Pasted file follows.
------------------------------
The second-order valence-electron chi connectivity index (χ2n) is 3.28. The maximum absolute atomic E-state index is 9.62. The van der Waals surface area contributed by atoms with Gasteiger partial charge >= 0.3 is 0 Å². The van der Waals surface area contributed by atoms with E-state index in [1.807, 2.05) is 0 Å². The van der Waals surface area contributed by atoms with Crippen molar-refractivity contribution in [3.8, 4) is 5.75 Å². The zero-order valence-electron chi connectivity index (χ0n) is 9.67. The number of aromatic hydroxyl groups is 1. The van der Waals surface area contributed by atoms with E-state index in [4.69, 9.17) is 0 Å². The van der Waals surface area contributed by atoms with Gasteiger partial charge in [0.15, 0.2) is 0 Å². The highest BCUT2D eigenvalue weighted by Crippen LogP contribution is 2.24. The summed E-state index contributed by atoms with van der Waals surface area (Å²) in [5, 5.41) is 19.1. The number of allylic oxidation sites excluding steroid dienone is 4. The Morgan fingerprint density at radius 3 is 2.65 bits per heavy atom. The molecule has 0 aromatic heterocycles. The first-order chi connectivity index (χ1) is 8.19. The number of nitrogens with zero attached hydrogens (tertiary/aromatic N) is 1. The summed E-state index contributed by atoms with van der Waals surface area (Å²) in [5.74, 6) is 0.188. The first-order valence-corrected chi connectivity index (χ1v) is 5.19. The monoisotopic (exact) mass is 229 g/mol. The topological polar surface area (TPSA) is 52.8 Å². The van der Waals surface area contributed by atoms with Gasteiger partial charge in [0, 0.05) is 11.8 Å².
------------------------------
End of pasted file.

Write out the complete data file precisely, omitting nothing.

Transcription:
The second-order valence-electron chi connectivity index (χ2n) is 3.28. The maximum absolute atomic E-state index is 9.62. The van der Waals surface area contributed by atoms with Gasteiger partial charge >= 0.3 is 0 Å². The van der Waals surface area contributed by atoms with E-state index in [1.807, 2.05) is 0 Å². The van der Waals surface area contributed by atoms with Crippen molar-refractivity contribution in [3.8, 4) is 5.75 Å². The zero-order valence-electron chi connectivity index (χ0n) is 9.67. The number of aromatic hydroxyl groups is 1. The van der Waals surface area contributed by atoms with E-state index in [4.69, 9.17) is 0 Å². The van der Waals surface area contributed by atoms with Gasteiger partial charge in [0.15, 0.2) is 0 Å². The highest BCUT2D eigenvalue weighted by Crippen LogP contribution is 2.24. The summed E-state index contributed by atoms with van der Waals surface area (Å²) in [5, 5.41) is 19.1. The number of allylic oxidation sites excluding steroid dienone is 4. The Morgan fingerprint density at radius 3 is 2.65 bits per heavy atom. The molecule has 0 aromatic heterocycles. The first-order chi connectivity index (χ1) is 8.19. The number of nitrogens with zero attached hydrogens (tertiary/aromatic N) is 1. The summed E-state index contributed by atoms with van der Waals surface area (Å²) in [5.74, 6) is 0.188. The first-order valence-corrected chi connectivity index (χ1v) is 5.19. The monoisotopic (exact) mass is 229 g/mol. The topological polar surface area (TPSA) is 52.8 Å². The van der Waals surface area contributed by atoms with Gasteiger partial charge in [0, 0.05) is 11.8 Å².